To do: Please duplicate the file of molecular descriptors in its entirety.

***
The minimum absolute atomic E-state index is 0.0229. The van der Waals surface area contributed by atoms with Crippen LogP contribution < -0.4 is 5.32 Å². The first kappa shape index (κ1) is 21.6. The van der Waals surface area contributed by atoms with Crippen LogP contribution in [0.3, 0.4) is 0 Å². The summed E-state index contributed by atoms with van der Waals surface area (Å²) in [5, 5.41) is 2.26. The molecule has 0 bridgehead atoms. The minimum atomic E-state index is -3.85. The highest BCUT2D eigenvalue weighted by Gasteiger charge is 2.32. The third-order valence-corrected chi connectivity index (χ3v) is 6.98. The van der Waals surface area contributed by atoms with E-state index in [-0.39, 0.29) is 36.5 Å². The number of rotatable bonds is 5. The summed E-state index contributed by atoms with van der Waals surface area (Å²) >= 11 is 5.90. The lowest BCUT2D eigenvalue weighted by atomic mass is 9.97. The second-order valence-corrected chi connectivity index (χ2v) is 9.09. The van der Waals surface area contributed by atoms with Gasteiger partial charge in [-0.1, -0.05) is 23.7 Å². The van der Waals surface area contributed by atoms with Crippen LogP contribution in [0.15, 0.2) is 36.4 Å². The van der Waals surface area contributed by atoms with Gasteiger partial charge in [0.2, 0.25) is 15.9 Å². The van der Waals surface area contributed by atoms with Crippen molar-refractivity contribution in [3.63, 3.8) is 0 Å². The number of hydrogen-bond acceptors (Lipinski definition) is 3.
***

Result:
The minimum absolute atomic E-state index is 0.0229. The van der Waals surface area contributed by atoms with Crippen LogP contribution < -0.4 is 5.32 Å². The first kappa shape index (κ1) is 21.6. The van der Waals surface area contributed by atoms with Crippen LogP contribution in [0.3, 0.4) is 0 Å². The summed E-state index contributed by atoms with van der Waals surface area (Å²) in [5, 5.41) is 2.26. The molecule has 0 bridgehead atoms. The minimum atomic E-state index is -3.85. The highest BCUT2D eigenvalue weighted by Gasteiger charge is 2.32. The third-order valence-corrected chi connectivity index (χ3v) is 6.98. The van der Waals surface area contributed by atoms with E-state index in [-0.39, 0.29) is 36.5 Å². The number of rotatable bonds is 5. The summed E-state index contributed by atoms with van der Waals surface area (Å²) >= 11 is 5.90. The lowest BCUT2D eigenvalue weighted by atomic mass is 9.97. The second-order valence-corrected chi connectivity index (χ2v) is 9.09. The van der Waals surface area contributed by atoms with Gasteiger partial charge in [-0.1, -0.05) is 23.7 Å². The van der Waals surface area contributed by atoms with Crippen LogP contribution in [0.15, 0.2) is 36.4 Å². The van der Waals surface area contributed by atoms with Gasteiger partial charge in [0.2, 0.25) is 15.9 Å². The van der Waals surface area contributed by atoms with Crippen molar-refractivity contribution in [3.63, 3.8) is 0 Å². The number of hydrogen-bond acceptors (Lipinski definition) is 3.